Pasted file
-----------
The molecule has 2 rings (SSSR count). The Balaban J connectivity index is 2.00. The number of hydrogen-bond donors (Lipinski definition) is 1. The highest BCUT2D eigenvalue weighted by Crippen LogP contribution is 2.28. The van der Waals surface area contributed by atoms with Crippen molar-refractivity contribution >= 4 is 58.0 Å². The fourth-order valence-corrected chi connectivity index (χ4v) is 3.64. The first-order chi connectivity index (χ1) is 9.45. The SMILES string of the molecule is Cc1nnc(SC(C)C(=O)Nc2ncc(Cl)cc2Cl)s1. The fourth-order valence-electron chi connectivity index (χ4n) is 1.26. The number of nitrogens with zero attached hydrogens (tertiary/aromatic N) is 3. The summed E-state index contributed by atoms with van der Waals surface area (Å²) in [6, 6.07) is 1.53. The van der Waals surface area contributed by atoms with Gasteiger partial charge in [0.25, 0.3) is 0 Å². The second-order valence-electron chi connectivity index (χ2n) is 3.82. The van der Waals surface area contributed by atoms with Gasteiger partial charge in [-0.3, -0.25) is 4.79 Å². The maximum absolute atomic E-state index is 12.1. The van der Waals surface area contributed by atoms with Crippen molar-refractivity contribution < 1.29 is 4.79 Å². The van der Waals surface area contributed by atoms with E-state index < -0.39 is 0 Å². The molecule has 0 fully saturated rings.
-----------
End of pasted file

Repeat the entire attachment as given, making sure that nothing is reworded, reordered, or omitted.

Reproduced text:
The molecule has 2 rings (SSSR count). The Balaban J connectivity index is 2.00. The number of hydrogen-bond donors (Lipinski definition) is 1. The highest BCUT2D eigenvalue weighted by Crippen LogP contribution is 2.28. The van der Waals surface area contributed by atoms with Crippen molar-refractivity contribution >= 4 is 58.0 Å². The fourth-order valence-corrected chi connectivity index (χ4v) is 3.64. The first-order chi connectivity index (χ1) is 9.45. The SMILES string of the molecule is Cc1nnc(SC(C)C(=O)Nc2ncc(Cl)cc2Cl)s1. The fourth-order valence-electron chi connectivity index (χ4n) is 1.26. The number of nitrogens with zero attached hydrogens (tertiary/aromatic N) is 3. The summed E-state index contributed by atoms with van der Waals surface area (Å²) in [6, 6.07) is 1.53. The van der Waals surface area contributed by atoms with Gasteiger partial charge in [0.25, 0.3) is 0 Å². The second-order valence-electron chi connectivity index (χ2n) is 3.82. The van der Waals surface area contributed by atoms with Gasteiger partial charge in [-0.3, -0.25) is 4.79 Å². The maximum absolute atomic E-state index is 12.1. The van der Waals surface area contributed by atoms with Crippen molar-refractivity contribution < 1.29 is 4.79 Å². The van der Waals surface area contributed by atoms with E-state index < -0.39 is 0 Å². The molecule has 0 fully saturated rings.